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Old January 17th 17, 08:38 AM posted to rec.bicycles.tech
John B.[_6_]
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Posts: 2,202
Default Stronger rubber cement?

On Mon, 16 Jan 2017 21:51:38 -0800, Jeff Liebermann
wrote:

On Mon, 16 Jan 2017 23:05:43 -0000 (UTC), Duane
wrote:

The idea of two pounds worth of tubes to avoid putting air in my tires
doesn't parse at all.


Let's do it by the numbers.

The tubes I usually buy are these:
http://www.nashbar.com/webapp/wcs/stores/servlet/Product_10053_10052_175629_-1___205038
26x1.5" for $4.79ea. They weigh 176g (0.39 lbs) and they leak air.

The proposed leak proof tubes:
https://www.amazon.com/Sunlite-Thorn-Resistant-Presta-Valve/dp/B0063R2GJW/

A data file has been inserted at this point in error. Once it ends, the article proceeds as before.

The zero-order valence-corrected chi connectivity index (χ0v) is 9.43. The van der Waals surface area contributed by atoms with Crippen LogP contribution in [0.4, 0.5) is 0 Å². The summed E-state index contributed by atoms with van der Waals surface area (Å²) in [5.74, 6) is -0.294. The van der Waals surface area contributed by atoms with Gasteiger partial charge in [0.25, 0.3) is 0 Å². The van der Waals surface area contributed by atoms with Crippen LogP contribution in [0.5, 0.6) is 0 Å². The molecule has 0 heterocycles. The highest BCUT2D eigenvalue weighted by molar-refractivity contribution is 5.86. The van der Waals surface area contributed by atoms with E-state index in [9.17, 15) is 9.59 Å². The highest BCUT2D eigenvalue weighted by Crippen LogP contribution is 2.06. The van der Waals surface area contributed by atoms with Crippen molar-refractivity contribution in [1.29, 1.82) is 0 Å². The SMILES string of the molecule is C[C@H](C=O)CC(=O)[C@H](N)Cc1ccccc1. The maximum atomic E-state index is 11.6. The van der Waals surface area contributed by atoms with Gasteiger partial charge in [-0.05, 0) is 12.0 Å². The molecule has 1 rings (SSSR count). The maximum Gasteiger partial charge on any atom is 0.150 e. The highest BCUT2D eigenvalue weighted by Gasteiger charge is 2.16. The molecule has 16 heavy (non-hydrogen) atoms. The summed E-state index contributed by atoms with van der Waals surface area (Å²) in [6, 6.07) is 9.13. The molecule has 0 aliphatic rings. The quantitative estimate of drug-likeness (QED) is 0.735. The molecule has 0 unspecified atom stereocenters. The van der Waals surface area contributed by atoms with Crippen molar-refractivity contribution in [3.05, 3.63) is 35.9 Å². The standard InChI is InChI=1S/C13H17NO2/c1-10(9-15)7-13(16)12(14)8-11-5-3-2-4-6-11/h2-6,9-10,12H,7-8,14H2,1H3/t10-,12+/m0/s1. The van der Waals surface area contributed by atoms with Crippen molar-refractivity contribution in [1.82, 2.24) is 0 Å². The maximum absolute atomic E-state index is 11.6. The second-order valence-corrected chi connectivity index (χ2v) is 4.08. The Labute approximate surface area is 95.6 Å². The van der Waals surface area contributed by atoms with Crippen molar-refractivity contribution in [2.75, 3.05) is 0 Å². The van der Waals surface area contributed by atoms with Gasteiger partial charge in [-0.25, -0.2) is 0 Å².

26x1.5" for $15.36ea. These weigh 572g (1.26 lbs).

For two tires, that a difference of:
2 * (1.26 - 0.39) = 1.74 lbs (789g)
Not quite 2 lbs but close enough.

The average 26x1.5" tire

seems to weigh about 550g (1.2 lbs). Ignoring the weight of the
wheel, with these tubes the rotating weight will increase by:
1.74 / (2 * (1.2 + 0.39)) = 55%

Offhand, it seems a bit too heavy to be worthwhile.

Please note that my original problem was not to find the best thorn
proof tire, but rather one that doesn't leak out of the box. I don't
seem to experience any sudden releases of air, but instead get slow
leaks. On the wheels in question, I ride on pavement.


Inner tubes come in a myriad types and prices. If you buy the absolute
lightest, thinnest, tubes, they will leak, but if you buy thicker
inner tubes they will usually be cheaper and may leak a bit but not to
the "pump them up every day" extent.

It used to be that "sew ups", or "tubular's", were the last word in
bicycle tires and, as I remember it, they did require pumping up
practically every time you got on the bike. (and I don't remember
anyone complaining about it :-)
--
cheers,

John B.

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